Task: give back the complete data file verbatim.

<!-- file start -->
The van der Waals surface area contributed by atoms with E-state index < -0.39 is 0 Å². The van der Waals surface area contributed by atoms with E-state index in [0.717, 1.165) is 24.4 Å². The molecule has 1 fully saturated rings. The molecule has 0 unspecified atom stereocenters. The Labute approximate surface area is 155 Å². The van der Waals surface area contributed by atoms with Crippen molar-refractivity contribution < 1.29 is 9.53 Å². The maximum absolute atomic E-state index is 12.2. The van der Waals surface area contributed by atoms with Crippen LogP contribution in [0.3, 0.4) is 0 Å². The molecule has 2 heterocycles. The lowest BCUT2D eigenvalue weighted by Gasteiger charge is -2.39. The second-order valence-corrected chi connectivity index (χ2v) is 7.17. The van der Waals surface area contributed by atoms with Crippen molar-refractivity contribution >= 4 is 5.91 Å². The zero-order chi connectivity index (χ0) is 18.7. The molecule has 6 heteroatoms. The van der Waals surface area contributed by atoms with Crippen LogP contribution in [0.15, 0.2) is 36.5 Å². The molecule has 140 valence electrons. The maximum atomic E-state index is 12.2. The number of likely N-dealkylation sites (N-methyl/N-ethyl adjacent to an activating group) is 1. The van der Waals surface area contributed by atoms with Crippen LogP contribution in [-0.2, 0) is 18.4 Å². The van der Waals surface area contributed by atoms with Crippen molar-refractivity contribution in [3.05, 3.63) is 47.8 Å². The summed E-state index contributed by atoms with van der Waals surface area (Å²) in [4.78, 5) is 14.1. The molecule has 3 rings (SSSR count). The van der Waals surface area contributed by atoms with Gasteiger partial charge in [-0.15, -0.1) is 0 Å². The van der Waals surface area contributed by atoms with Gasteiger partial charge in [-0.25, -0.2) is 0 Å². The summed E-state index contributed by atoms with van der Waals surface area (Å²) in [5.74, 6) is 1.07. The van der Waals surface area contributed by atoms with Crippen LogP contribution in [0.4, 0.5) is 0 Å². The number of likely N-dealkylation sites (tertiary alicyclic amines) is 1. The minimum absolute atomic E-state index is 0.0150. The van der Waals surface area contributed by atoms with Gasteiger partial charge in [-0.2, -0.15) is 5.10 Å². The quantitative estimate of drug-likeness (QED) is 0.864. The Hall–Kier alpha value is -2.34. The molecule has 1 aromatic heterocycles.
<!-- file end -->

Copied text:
The van der Waals surface area contributed by atoms with E-state index < -0.39 is 0 Å². The van der Waals surface area contributed by atoms with E-state index in [0.717, 1.165) is 24.4 Å². The molecule has 1 fully saturated rings. The molecule has 0 unspecified atom stereocenters. The Labute approximate surface area is 155 Å². The van der Waals surface area contributed by atoms with Crippen molar-refractivity contribution < 1.29 is 9.53 Å². The maximum absolute atomic E-state index is 12.2. The van der Waals surface area contributed by atoms with Crippen LogP contribution in [0.3, 0.4) is 0 Å². The molecule has 2 heterocycles. The lowest BCUT2D eigenvalue weighted by Gasteiger charge is -2.39. The second-order valence-corrected chi connectivity index (χ2v) is 7.17. The van der Waals surface area contributed by atoms with Crippen molar-refractivity contribution >= 4 is 5.91 Å². The zero-order chi connectivity index (χ0) is 18.7. The molecule has 6 heteroatoms. The van der Waals surface area contributed by atoms with Crippen LogP contribution in [0.15, 0.2) is 36.5 Å². The molecule has 140 valence electrons. The maximum atomic E-state index is 12.2. The number of likely N-dealkylation sites (N-methyl/N-ethyl adjacent to an activating group) is 1. The van der Waals surface area contributed by atoms with Crippen LogP contribution in [-0.2, 0) is 18.4 Å². The van der Waals surface area contributed by atoms with Crippen molar-refractivity contribution in [3.05, 3.63) is 47.8 Å². The summed E-state index contributed by atoms with van der Waals surface area (Å²) in [4.78, 5) is 14.1. The molecule has 3 rings (SSSR count). The van der Waals surface area contributed by atoms with Gasteiger partial charge in [-0.15, -0.1) is 0 Å². The van der Waals surface area contributed by atoms with Gasteiger partial charge in [-0.25, -0.2) is 0 Å². The summed E-state index contributed by atoms with van der Waals surface area (Å²) in [5.74, 6) is 1.07. The van der Waals surface area contributed by atoms with Crippen LogP contribution in [0.4, 0.5) is 0 Å². The number of likely N-dealkylation sites (tertiary alicyclic amines) is 1. The minimum absolute atomic E-state index is 0.0150. The van der Waals surface area contributed by atoms with Gasteiger partial charge in [-0.2, -0.15) is 5.10 Å². The quantitative estimate of drug-likeness (QED) is 0.864. The Hall–Kier alpha value is -2.34. The molecule has 1 aromatic heterocycles.